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Buying Your First Bowling Ball

buying your first bowling ballSo you decided it is time to get your own brand new customized bowling ball. Buying your first bowling ball is something that you will always remember. It is also an experience not to take lightly. But not everyone needs to go out and buy the latest and greatest technologically advanced bowling ball out there. The bowling ball you select will be based on a number of factors but none of them should be based on what the hottest ball technology currently is.

Weight is everything
The weight of the ball you choose will have a great impact on your game and depend on what you are comfortable for you to handle. Men will generally have a bowling ball from 14 to 16 pounds. Women will use weights starting from 10 pounds and up. But don’t let egos dictate what ball weight you get. It’s better to go with a lighter ball if you maintain better control than to have a heavier ball without control or that will wear down your arm quickly. It’s all about control and consistency. I personally use a 15 pound ball and it suites me and my style better than some guys who use 16 pounders. The flip side to that is I have seen women use 16 lbs bowling balls and not get fatigued at all. It’s all about what you can handle and not what you want to project you can handle. Besides, no one will know the weight of the ball unless you tell them. Even if they pick it up, it will be hard to tell. So go with what works for you.

What’s your style?
If you have a strong forearm then you probably would be well suited to a wide hooking ball. Wide hooks require a lot of power and a high back swing. But if you are more inclined to lower back swings or less forearm strength, like me, then you want a ball with not as much hooking power. While a wide hooking ball makes for an awesome looking strike, it is harder to control. And that is the most important thing to consider – control and consistency. If you watch professional PBA bowler Walter Ray Williams Jr., you will see that he doesn’t have a wide hook but he is extremely consistent in the pocket and has a lot of control.

So how do you know if a bowling ball has the ability to do wide hooks? Ball manufacturers use something called ‘differential of RG’ or just ‘differential’ to give a numeric measurement to represent the hooking potential of a bowling ball. The higher the number the higher the hooking potential or ‘flare’ as it is technically known. So for example let’s look at a plastic ball used for spare shots. Since plastic balls are generally the same material from throughout the ball and doesn’t have a core necessarily, it has a differential of 0.00. But a bowling ball with a specialized core could have a differential of 0.060 and would be considered to have a high flare rating.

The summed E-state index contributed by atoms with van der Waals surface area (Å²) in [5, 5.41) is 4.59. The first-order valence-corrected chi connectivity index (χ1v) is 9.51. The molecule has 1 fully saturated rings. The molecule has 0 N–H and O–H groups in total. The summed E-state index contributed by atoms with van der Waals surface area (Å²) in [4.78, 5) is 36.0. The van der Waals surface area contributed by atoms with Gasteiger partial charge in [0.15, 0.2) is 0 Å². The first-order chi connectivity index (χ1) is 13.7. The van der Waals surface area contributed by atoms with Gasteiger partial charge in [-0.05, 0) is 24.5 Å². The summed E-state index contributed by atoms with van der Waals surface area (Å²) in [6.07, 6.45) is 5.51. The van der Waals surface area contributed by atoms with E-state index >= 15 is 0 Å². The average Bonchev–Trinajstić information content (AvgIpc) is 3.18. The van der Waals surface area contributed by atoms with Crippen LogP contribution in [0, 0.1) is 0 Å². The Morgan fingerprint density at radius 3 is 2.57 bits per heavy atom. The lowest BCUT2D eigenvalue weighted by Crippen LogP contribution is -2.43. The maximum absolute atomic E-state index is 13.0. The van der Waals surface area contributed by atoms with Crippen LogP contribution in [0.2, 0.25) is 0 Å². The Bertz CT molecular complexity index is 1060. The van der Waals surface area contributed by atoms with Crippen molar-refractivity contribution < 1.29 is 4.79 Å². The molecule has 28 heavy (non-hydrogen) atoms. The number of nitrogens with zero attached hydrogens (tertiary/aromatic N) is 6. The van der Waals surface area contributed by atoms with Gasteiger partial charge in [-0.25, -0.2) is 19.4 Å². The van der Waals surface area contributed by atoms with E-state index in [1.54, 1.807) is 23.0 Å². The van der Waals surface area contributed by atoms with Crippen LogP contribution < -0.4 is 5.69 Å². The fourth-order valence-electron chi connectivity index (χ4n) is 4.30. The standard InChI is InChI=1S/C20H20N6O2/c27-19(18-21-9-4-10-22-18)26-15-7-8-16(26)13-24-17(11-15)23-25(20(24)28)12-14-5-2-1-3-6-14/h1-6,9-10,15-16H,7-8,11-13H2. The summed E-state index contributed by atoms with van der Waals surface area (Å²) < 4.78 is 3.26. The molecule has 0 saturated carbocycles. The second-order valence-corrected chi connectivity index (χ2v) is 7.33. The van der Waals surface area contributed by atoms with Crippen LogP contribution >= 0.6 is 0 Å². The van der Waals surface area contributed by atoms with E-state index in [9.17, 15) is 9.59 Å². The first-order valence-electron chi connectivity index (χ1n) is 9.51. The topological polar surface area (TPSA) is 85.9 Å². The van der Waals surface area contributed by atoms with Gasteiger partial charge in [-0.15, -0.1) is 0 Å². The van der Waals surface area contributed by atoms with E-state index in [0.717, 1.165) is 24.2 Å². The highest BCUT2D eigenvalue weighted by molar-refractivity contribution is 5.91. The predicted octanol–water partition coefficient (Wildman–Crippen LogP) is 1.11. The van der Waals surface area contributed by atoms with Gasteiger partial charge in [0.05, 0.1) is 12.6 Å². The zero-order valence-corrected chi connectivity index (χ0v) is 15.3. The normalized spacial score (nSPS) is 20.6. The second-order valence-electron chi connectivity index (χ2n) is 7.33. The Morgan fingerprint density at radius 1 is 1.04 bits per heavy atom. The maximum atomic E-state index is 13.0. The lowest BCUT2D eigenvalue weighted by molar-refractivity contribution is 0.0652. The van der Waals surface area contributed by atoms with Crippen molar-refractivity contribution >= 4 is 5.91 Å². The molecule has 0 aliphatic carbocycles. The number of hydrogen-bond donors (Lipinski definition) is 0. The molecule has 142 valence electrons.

Control over the ball is key
There’s that word again – control. If you have no control over a specific type of ball then it isn’t the right ball for you. Control and precision is what is necessary to score high marks in bowling and not power exclusively. You still need power but it isn’t the first and foremost thing. You can’t rely on power to make that strike if you totally miss the pins altogether.

Does it fit your budget?
Now you may have no restriction on how much you want to spend on a ball. But that shouldn’t mean that you get the most expensive bowling ball on the market nor should you get the cheapest. You still want to find the right ball for you and that may be the second most expensive ball (just kidding). But seriously, the price tag should be factored in for not only not going overboard on your ball purchase but to also not be disappointed in the bowling ball’s performance if it isn’t suited to your style.

Where to buy your first ball
So if you are ready for your first great bowling ball and want a great deal, you’ve got to check out BowlingBall.com. They offer free shipping on every order. They even offer ball drilling to your specification. While you are visiting BowlingBall.com, check out their line of bowling bags because you are going to need one to protect that new investment. Here’s to your bowling success!



  1. Edward says:

    I appreciate the article but I find it lacking. I was already aware that cores exist and weight is a variable but I really need to understand how the core’s have an effect, balls that cure right/left or left/right etc.., how do I control a curving ball. How important is the core and the materials.

    1. PerfectBowling.com says:

      Those are really great questions and the topic of bowling ball cores and their affect really deserve an exclusive article to cover those details. This article was more of a guide to the general characteristics to consider for most new to intermediate bowlers.

  2. Eileen says:

    How much would abowling ball cost please

    1. PerfectBowling.com says:

      I would recommend budgeting for anywhere from $100 to $200

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